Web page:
KHN Morning Briefing

Summaries of health policy coverage from major news organizations

Aetna Hit With Penalty, Suspended From Signing Up New Medicare Members

The Wall Street Journal: Medicare officials have suspended the Aetna insurance company from enrolling new members for "its Medicare Advantage and Medicare prescription-drug plans because the insurer didn't comply with rules about changing drug-plan designs, the government said." The sanctions come after the government says the Connecticut-based insurance company did not "meet requirements to make sure seniors could continue on their medications during changes to the Aetna plans in 2009 and those offered this year." The action will not affect current Aetna customers and is "unlikely to have a big financial effect on Aetna, analysts said. ... The sanctions could present a problem if Aetna hasn't resolved the government's concerns by the fall, when open enrollment begins anew. The company is working with beneficiaries and the government to resolve the problem quickly, said Fred Laberge, a spokesman for the Hartford, Conn., insurer" (Johnson and Wisenberg Brin, 4/10).

The Philadelphia Inquirer: "After Aetna, the region's second-largest carrier, changed how it covered prescriptions, some of its senior-citizen subscribers were not able to receive the medication they needed or were not able to resolve appeals quickly enough, the government said. ... Aetna covers 586,000 senior citizens for prescriptions, either through a Medicare Advantage Plan with a Part D component or through a stand-alone Part D plan. ... Aetna, based in Connecticut, is the fourth major insurer sanctioned in this way in two years. In the last two years, the government has changed how it enforces Medicare regulations, said Robert Zirkelbach, a spokesman for America's Health Insurance Plans, a trade group. Although the government has always provided oversight, Zirkelbach said, there have been more sanctions and more public announcements of the sanctions" (Von Bergen, 4/10).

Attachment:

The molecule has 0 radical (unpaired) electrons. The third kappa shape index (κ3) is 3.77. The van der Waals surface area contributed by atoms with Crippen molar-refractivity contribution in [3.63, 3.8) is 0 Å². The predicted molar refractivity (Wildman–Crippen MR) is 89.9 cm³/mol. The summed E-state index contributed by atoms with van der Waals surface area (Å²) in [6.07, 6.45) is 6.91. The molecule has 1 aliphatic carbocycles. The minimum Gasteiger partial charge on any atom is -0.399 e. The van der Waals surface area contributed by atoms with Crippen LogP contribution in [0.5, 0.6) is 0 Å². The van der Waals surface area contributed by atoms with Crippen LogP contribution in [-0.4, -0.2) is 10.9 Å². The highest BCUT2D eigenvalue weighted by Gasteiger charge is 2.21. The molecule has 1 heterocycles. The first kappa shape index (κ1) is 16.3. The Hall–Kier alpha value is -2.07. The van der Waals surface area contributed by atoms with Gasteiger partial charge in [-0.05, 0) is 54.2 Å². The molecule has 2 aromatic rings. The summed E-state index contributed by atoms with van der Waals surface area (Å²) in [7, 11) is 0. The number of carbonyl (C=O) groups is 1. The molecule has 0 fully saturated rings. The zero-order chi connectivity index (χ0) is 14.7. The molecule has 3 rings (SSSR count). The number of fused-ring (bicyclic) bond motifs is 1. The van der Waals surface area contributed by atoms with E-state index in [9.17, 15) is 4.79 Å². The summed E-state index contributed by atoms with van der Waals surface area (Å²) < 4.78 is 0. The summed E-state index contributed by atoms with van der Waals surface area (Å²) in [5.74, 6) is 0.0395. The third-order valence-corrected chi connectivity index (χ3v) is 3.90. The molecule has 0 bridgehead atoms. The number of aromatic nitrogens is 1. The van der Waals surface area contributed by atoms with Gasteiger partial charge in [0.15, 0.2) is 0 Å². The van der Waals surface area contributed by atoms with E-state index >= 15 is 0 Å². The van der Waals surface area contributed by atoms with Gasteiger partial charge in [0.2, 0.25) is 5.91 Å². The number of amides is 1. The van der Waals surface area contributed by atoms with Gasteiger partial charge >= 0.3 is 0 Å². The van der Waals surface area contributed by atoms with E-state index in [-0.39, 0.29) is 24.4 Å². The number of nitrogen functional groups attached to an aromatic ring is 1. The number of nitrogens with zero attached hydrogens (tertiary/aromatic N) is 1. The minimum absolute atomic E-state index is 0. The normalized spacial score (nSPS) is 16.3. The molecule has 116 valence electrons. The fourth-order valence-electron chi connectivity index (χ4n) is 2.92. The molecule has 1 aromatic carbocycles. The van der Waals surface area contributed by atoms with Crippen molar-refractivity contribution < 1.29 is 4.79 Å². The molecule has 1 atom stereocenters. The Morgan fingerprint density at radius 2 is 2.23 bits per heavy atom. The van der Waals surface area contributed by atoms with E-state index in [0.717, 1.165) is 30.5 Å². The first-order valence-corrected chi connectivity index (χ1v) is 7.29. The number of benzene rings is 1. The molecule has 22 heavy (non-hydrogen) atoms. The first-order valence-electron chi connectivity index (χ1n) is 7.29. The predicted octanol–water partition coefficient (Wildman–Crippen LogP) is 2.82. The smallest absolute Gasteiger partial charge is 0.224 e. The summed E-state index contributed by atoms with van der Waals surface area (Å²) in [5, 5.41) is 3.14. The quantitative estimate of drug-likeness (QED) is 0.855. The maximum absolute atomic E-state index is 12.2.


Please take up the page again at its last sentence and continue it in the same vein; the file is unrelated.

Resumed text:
CQ Healthbeat: "Aetna, in a statement issued by its corporate headquarters in Hartford, Conn., said that it is fully cooperating with the government and is working to resolve the issues raised by CMS as soon as possible. 'Compliance problems are unacceptable to Aetna,' said Mark T, Bertolini, president. 'The issues raised by CMS have our utmost attention'" (Norman, 4/9).

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